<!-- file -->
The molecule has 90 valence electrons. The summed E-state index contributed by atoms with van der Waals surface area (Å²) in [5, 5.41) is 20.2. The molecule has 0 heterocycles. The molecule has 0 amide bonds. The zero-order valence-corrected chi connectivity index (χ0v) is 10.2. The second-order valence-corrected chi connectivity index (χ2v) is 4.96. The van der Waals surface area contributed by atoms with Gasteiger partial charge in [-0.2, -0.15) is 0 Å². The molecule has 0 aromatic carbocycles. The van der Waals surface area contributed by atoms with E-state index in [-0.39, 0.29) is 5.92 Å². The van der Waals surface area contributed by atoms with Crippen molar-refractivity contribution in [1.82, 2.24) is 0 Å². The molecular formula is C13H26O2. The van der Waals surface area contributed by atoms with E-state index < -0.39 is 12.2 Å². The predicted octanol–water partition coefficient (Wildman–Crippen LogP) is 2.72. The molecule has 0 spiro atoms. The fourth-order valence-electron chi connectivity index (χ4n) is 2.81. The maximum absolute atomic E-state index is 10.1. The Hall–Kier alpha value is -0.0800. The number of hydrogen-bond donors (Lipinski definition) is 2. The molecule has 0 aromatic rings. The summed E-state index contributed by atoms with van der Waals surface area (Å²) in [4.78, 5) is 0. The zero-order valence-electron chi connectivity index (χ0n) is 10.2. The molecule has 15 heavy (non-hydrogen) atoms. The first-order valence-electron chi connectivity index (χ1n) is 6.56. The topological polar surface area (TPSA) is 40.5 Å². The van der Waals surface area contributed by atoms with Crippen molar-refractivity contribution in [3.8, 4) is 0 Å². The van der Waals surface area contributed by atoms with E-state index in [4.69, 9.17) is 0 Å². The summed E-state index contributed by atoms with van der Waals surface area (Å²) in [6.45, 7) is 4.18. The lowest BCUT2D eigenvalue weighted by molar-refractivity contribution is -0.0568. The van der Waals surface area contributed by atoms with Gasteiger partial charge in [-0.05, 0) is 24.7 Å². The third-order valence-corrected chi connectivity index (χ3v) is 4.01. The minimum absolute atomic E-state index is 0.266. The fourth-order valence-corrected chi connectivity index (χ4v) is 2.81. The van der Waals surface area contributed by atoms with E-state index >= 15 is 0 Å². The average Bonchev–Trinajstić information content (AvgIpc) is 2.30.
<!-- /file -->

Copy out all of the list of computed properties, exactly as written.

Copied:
The molecule has 90 valence electrons. The summed E-state index contributed by atoms with van der Waals surface area (Å²) in [5, 5.41) is 20.2. The molecule has 0 heterocycles. The molecule has 0 amide bonds. The zero-order valence-corrected chi connectivity index (χ0v) is 10.2. The second-order valence-corrected chi connectivity index (χ2v) is 4.96. The van der Waals surface area contributed by atoms with Gasteiger partial charge in [-0.2, -0.15) is 0 Å². The molecule has 0 aromatic carbocycles. The van der Waals surface area contributed by atoms with E-state index in [-0.39, 0.29) is 5.92 Å². The van der Waals surface area contributed by atoms with Crippen molar-refractivity contribution in [1.82, 2.24) is 0 Å². The molecular formula is C13H26O2. The van der Waals surface area contributed by atoms with E-state index < -0.39 is 12.2 Å². The predicted octanol–water partition coefficient (Wildman–Crippen LogP) is 2.72. The molecule has 0 spiro atoms. The fourth-order valence-electron chi connectivity index (χ4n) is 2.81. The maximum absolute atomic E-state index is 10.1. The Hall–Kier alpha value is -0.0800. The number of hydrogen-bond donors (Lipinski definition) is 2. The molecule has 0 aromatic rings. The summed E-state index contributed by atoms with van der Waals surface area (Å²) in [4.78, 5) is 0. The zero-order valence-electron chi connectivity index (χ0n) is 10.2. The molecule has 15 heavy (non-hydrogen) atoms. The first-order valence-electron chi connectivity index (χ1n) is 6.56. The topological polar surface area (TPSA) is 40.5 Å². The van der Waals surface area contributed by atoms with Crippen molar-refractivity contribution in [3.8, 4) is 0 Å². The van der Waals surface area contributed by atoms with E-state index in [4.69, 9.17) is 0 Å². The summed E-state index contributed by atoms with van der Waals surface area (Å²) in [6.45, 7) is 4.18. The lowest BCUT2D eigenvalue weighted by molar-refractivity contribution is -0.0568. The van der Waals surface area contributed by atoms with Gasteiger partial charge in [-0.05, 0) is 24.7 Å². The third-order valence-corrected chi connectivity index (χ3v) is 4.01. The minimum absolute atomic E-state index is 0.266. The fourth-order valence-corrected chi connectivity index (χ4v) is 2.81. The van der Waals surface area contributed by atoms with E-state index >= 15 is 0 Å². The average Bonchev–Trinajstić information content (AvgIpc) is 2.30.